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Here are the details for one of my schools so far:

At UChicago, my prospective adviser said that I should expect to have around a month off per year (probably 2 weeks in winter and 2 weeks in summer).

It's probably fairly reasonabl, though it came as a bit of a shock at first but that was because I was used to being an undergrad where I had at least 2 months off EVEN if I included courses during summer quarter.

I'm on a fellowship for my first two years, but I'll still be pushed to produce results (I'm basically being trusted to do a highly ambitious project).

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Well, I suppose I take about 4 weeks or so per year, so that's pretty accurate. –  mixedmath Feb 29 '12 at 4:07
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When it comes to the comparison, rather take as a reference a 'normal' job than undergraduate studies (it is unlikely that you 2+ months of holidays). However, often it is case-dependent and somehow flexible (see e.g. phdcomics.com/comics/archive.php?comicid=1459). –  Piotr Migdal Feb 29 '12 at 9:00
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3 Answers 3

up vote 17 down vote accepted

The official answer depends on where you are located, and the applicable laws in your jurisdiction. For instance, in Germany, graduate students are almost always employees of the government, and are therefore accorded vacation benefits commensurate to that (between 23 and 29 days per year, depending upon age). In contrast, the United States technically does not have any requirements on annual paid leave, so the answer in principle could be as little as zero, but normally is two weeks per year.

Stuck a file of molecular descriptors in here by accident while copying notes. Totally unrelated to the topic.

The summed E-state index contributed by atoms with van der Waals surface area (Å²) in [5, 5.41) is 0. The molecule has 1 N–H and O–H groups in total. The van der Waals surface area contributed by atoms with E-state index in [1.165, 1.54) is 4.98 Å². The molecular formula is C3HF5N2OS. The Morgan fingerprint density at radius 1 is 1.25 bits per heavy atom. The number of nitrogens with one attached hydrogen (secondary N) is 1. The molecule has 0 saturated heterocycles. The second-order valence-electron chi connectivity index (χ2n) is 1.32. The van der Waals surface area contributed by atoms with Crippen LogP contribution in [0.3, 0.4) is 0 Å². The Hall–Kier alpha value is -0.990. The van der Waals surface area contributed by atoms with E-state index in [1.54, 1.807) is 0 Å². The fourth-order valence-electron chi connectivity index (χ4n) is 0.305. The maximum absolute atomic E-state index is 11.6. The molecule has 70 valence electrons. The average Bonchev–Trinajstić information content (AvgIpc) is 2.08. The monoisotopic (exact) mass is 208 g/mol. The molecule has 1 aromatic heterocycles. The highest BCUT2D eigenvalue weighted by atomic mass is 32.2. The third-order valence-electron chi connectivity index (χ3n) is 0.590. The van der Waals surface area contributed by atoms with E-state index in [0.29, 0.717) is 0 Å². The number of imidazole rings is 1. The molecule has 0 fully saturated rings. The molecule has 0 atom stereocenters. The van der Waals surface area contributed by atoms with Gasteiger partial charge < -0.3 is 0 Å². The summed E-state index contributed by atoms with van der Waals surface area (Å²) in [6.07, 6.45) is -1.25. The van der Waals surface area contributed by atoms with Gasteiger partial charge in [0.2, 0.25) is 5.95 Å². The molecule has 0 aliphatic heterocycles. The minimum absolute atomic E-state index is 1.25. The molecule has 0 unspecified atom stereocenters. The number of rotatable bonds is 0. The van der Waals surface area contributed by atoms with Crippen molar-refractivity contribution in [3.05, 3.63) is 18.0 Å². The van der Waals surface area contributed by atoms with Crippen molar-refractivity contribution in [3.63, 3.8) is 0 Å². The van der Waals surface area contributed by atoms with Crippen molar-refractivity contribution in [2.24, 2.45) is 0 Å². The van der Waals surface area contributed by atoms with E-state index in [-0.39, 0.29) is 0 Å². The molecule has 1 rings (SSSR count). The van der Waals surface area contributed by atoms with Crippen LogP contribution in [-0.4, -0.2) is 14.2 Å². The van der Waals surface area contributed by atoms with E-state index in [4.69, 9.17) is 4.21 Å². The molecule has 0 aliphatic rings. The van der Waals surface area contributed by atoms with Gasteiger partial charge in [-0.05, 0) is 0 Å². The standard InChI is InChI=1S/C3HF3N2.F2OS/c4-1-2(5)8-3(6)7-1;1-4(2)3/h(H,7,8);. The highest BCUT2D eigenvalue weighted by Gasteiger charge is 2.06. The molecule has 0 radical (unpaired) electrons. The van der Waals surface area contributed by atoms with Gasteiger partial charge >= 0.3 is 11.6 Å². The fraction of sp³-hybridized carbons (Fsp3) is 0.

Unofficially, that's a matter to be worked out between you and your advisor. Some advisors will be willing to let you take days off here and there as needed, so long as they don't interfere with either your long-term progress or meeting your day-to-day responsibilities. Most advisors will be rightfully displeased if you ask to take two months of leave all at once, but most will not mind a three-day weekend here and there as needed.

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aeismail's answer is very good. Just to extend it a little, you should not expect to take breaks with the undergraduate schedule; spring/summer/winter break does not apply to graduate students. Almost all (US) graduate students will take off the week of 12/25-1/1 or thereabouts. At the end of the day, it really depends on your advisor's dispositions towards your taking time off from lab.

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I guess one can take 4 weeks off per year if they want to and can. But you hardly have the time to do so, especially if you are working in a wet lab. I probably took 2 weeks max per year, and that also not all at once (more like one of two days here and there to fit my experiment schedules).

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Having this small amount of time off seems very unhealthy to me –  Paul Hiemstra Nov 15 '12 at 15:16
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Unhealthy, but very common in the lab sciences. –  Ben Norris Nov 15 '12 at 15:35
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This answer is very anecdotal… maybe you could expand it a bit, or link to external resources on the point you highlight (which is interesting)? –  F'x Nov 15 '12 at 15:41
    
What is a wet lab? –  gerrit Mar 11 '13 at 21:25
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